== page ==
Stop me if you’ve heard this one before: A shady global superpower secretly experiments with biological weapons, only to have the manmade virus leak out of a lab and spread across the world, leaving death in its wake.

If you follow allegations made by President Trump, Secretary of State Mike Pompeo or U.S. Senator Tom Cotton (R–Arkansas), you’ll recognize the story as being about the coronavirus’s alleged escape from a lab in Wuhan, China. (Scientists and researchers have debunked this conspiracy theory numerous times, yet they persist.)

But the narrative will also sound familiar to anyone versed in the history of AIDS and the Cold War. That’s because starting in the early 1980s, in the dark dawn of the AIDS epidemic as it emerged in the United States, intelligence officials in the Soviet Union and East Germany launched a disinformation campaign code-named Operation Denver that claimed that AIDS was the result of a U.S. bioweapons experiment at Fort Detrick in Maryland in which the deadly virus escaped from the lab and into the world.

The MIT Press Reader offers a fascinating interview with Cold War historian Douglas Selvage about the goals of the Soviet propaganda campaign (for example, to spread anti-American sentiment and to seed discord within the United States), which countries were willing to believe it and why (African nations, understandably, were more than happy to have another country to “blame” for the origins of HIV), and how it’s relevant in today’s COVID-19 crisis (to avoid repeating this saga, we must educate young people how to navigate the internet and understand conspiracies and “fake” news).

Here’s an extended response from Selvage about the history of conspiracy theories as they relate to pathogens and pandemics:

Still, as a historian, I am not surprised that conspiracy theories would arise in response to the Covid-19 pandemic. Since the Middle Ages, if not long before, people have responded to epidemics and pandemics by trying to find a responsible party or parties, often in the form of a scapegoat. For example, some Christians in Europe blamed the Jews for the bubonic plague and responded with violence and murder.


Often, victims of repression and real conspiracies also respond with suspicion to pandemics and other disasters, and to explain the seemingly inexplicable, they craft conspiracy theories. For example, the KGB [the Soviet secret police] was not the first to accuse the U.S. government of constructing the AIDS virus. Already in 1983, some members of the gay community in the U.S. had accused the federal government of constructing the virus in order to kill off gay Americans. This came at least partly in response to their frustration with decades of discrimination, the accelerating death toll from HIV/AIDS, and the lagging, at times callous, response of the Reagan Administration to the pandemic. As it became clear that African Americans were also suffering disproportionately from the disease, some African Americans came to believe in and spread similar conspiracy theories. Such accusations seemed plausible to many, given the history of racism in the United States, including in the medical field. One particularly reprehensible episode was the Tuskegee syphilis study, in which the U.S. Public Health Service had observed the long-term effects of syphilis on infected African-American sharecroppers and their offspring for four decades, from 1932 to 1972, without providing them with effective medical treatment, even after penicillin had proven effective against the disease.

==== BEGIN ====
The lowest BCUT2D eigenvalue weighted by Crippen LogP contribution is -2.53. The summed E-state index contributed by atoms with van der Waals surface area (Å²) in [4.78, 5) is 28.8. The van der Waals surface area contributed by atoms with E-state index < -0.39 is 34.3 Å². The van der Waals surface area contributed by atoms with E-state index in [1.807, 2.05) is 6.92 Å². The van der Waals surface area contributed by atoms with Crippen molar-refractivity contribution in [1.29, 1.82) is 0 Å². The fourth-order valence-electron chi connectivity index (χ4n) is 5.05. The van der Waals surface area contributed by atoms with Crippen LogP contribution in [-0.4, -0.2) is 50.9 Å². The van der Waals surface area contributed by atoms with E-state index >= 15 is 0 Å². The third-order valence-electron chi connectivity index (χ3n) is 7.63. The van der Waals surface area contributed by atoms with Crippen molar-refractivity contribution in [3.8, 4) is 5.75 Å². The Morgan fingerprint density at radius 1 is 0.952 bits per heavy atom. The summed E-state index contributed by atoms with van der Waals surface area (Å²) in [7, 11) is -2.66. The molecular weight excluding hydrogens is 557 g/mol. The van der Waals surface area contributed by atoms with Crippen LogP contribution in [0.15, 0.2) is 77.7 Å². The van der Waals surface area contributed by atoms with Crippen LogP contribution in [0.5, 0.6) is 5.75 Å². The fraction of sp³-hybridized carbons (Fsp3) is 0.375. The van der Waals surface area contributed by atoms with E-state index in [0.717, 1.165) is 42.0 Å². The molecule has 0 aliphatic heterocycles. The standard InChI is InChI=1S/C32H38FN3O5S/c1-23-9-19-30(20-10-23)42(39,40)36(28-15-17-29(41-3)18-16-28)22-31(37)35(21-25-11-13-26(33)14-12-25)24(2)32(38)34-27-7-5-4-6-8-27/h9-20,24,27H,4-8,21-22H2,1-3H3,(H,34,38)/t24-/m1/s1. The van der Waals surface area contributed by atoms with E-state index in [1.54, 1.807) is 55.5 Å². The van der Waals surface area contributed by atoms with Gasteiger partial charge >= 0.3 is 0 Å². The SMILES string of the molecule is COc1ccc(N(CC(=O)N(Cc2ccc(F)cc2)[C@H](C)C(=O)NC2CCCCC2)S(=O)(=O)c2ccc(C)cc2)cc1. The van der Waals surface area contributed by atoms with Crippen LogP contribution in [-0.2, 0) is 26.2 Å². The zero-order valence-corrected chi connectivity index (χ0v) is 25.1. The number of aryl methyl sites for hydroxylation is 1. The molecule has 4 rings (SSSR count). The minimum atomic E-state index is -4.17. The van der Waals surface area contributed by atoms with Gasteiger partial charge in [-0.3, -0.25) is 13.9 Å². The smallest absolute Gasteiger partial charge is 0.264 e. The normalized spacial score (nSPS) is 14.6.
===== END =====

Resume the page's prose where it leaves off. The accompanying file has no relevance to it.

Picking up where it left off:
Of course, political extremists, in and out of power, often develop or exploit conspiracy theories to their own ends. In my article for the Journal of Cold War Studies, I demonstrate how the perennial right-wing U.S. Presidential candidate Lyndon LaRouche and his organization promoted a variant of the AIDS-from-Fort-Detrick thesis. They promoted the claim that a Soviet fifth column had infiltrated the National Institutes of Health through the World Health Organization and then genetically engineered the AIDS virus at the National Cancer Institute’s facilities at Fort Detrick. Although LaRouche’s organization counter-attacked the KGB disinformation with its own version of the Fort Detrick thesis, and the KGB and Moscow attacked LaRouche, both apparently borrowed elements from each other’s conspiracy theory in constructing their own.


One can see a similar dynamic today between Russian disinformation and U.S. conspiracy theorists if one closely views Sputnik News and RT (formerly Russia Today) on Twitter and Facebook. Already during the Ebola epidemic in West Africa in 2013-16, these Russian propaganda outlets spread reports that the virus had been created by the U.S. in collaboration with Great Britain and South Africa in order to kill off Africans. That is, different virus, similar disinformation. So, it did not surprise me that certain propagandists in Russia spread similar rumors about the origin of Covid-19. Since I knew less about Chinese disinformation efforts, it surprised me that Beijing apparently decided to revamp the old, Soviet disinformation and to apply it to the new virus.